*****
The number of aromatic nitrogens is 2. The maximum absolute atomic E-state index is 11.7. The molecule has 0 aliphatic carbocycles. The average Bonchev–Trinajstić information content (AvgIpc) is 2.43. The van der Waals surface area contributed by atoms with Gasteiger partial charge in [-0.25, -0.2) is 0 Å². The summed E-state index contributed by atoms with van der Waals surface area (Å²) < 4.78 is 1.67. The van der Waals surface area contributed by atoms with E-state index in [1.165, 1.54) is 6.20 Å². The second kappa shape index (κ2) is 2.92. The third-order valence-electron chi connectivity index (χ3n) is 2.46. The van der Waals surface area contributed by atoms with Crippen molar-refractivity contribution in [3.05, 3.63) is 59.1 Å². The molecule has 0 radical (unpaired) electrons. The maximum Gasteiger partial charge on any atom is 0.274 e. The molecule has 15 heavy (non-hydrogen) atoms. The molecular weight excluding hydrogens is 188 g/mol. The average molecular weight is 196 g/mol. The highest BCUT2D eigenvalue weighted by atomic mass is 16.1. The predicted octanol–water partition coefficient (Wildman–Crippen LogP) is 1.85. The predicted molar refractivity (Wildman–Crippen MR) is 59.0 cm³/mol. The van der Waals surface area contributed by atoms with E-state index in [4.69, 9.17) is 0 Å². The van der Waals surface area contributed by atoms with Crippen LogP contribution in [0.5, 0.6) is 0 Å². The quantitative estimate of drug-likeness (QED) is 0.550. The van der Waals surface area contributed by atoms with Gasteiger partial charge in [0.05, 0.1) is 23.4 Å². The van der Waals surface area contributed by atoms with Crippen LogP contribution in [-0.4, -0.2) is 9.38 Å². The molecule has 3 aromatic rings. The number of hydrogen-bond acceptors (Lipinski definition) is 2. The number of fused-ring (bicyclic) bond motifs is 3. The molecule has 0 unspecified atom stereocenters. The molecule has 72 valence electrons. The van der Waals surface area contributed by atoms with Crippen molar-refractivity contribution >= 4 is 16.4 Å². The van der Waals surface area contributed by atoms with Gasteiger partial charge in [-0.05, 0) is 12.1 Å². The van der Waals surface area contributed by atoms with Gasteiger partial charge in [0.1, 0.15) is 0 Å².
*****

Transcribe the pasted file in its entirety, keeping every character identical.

The number of aromatic nitrogens is 2. The maximum absolute atomic E-state index is 11.7. The molecule has 0 aliphatic carbocycles. The average Bonchev–Trinajstić information content (AvgIpc) is 2.43. The van der Waals surface area contributed by atoms with Gasteiger partial charge in [-0.25, -0.2) is 0 Å². The summed E-state index contributed by atoms with van der Waals surface area (Å²) < 4.78 is 1.67. The van der Waals surface area contributed by atoms with E-state index in [1.165, 1.54) is 6.20 Å². The second kappa shape index (κ2) is 2.92. The third-order valence-electron chi connectivity index (χ3n) is 2.46. The van der Waals surface area contributed by atoms with Crippen molar-refractivity contribution in [3.05, 3.63) is 59.1 Å². The molecule has 0 radical (unpaired) electrons. The maximum Gasteiger partial charge on any atom is 0.274 e. The molecule has 15 heavy (non-hydrogen) atoms. The molecular weight excluding hydrogens is 188 g/mol. The average molecular weight is 196 g/mol. The highest BCUT2D eigenvalue weighted by atomic mass is 16.1. The predicted octanol–water partition coefficient (Wildman–Crippen LogP) is 1.85. The predicted molar refractivity (Wildman–Crippen MR) is 59.0 cm³/mol. The van der Waals surface area contributed by atoms with E-state index in [4.69, 9.17) is 0 Å². The van der Waals surface area contributed by atoms with Crippen LogP contribution in [0.5, 0.6) is 0 Å². The quantitative estimate of drug-likeness (QED) is 0.550. The van der Waals surface area contributed by atoms with Gasteiger partial charge in [0.05, 0.1) is 23.4 Å². The van der Waals surface area contributed by atoms with Crippen LogP contribution in [-0.4, -0.2) is 9.38 Å². The molecule has 3 aromatic rings. The number of hydrogen-bond acceptors (Lipinski definition) is 2. The number of fused-ring (bicyclic) bond motifs is 3. The molecule has 0 unspecified atom stereocenters. The molecule has 72 valence electrons. The van der Waals surface area contributed by atoms with Crippen molar-refractivity contribution >= 4 is 16.4 Å². The van der Waals surface area contributed by atoms with Gasteiger partial charge in [-0.05, 0) is 12.1 Å². The van der Waals surface area contributed by atoms with Gasteiger partial charge in [0.1, 0.15) is 0 Å².